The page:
Do you suffer from diabetes? The Government’s proposed cuts to pathology may have major consequences.
Health Minister Sussan Ley told families just after Christmas last year that a number of items were being removed from the Medicare Benefits Scheme, and now some more devastating news has come to light.
There are now proposed cuts and limitations on bulk billing incentive payments for pathology and diagnostic imaging services, which will save the government $650 million over four years
Dr Nick Musgrave, president of Pathology Australia, told SMH that without the payment, most pathology services would no longer be bulk-billed. This means about 1.7 million Australians with diabetes could have to pay more than $400 upfront for a year of standard blood and urine tests to monitor their kidneys and risk of heart disease.
These costs could deter some patients from doing the tests “making management of their diabetes more difficult for their doctors, and will result in an increase in complications of diabetes including kidney disease and blindness,” Dr Musgrave said.
And even those there’s a Medicare rebate, Dr Musgrave said patients with diabetes will still be left about $270 out of pocket a year, as the Medicare rebate for pathology services had been frozen for the past 20 years: “It doesn’t matter how the government would like to construct the funding of the tests, [the bulk-billing incentive is] part of the overall funding for them”.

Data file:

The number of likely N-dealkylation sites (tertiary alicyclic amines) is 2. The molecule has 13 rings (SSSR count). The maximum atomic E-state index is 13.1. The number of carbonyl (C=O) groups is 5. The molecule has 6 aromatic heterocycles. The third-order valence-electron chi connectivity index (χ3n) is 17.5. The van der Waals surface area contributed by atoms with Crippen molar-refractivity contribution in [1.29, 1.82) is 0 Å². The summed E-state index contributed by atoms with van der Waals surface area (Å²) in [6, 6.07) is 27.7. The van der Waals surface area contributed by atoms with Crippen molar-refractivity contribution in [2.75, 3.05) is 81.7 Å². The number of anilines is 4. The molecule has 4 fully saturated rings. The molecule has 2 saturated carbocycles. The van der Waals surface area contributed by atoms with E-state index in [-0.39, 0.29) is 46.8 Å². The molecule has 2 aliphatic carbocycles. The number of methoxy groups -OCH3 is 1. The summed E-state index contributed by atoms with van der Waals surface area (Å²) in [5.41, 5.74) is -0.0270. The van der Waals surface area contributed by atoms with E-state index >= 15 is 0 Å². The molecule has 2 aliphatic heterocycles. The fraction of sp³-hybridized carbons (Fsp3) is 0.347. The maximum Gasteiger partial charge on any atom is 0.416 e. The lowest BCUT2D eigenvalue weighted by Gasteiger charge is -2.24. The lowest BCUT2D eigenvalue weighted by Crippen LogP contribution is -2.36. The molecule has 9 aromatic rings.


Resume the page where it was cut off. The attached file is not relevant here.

Cheryl Steele, who is a diabetes educator and nurse told Fairfax that pensioners with diabetes were most likely to forego pathology tests, putting them at heightened risk of kidney and cardiovascular diseases, because they are often already paying for multiple medications.
“We have patients who will take medication for blood pressure this month and cholesterol next month because they can’t afford it all. Anything that puts extra burden on them to maintain good health will ultimately end up costing more hospital beds”.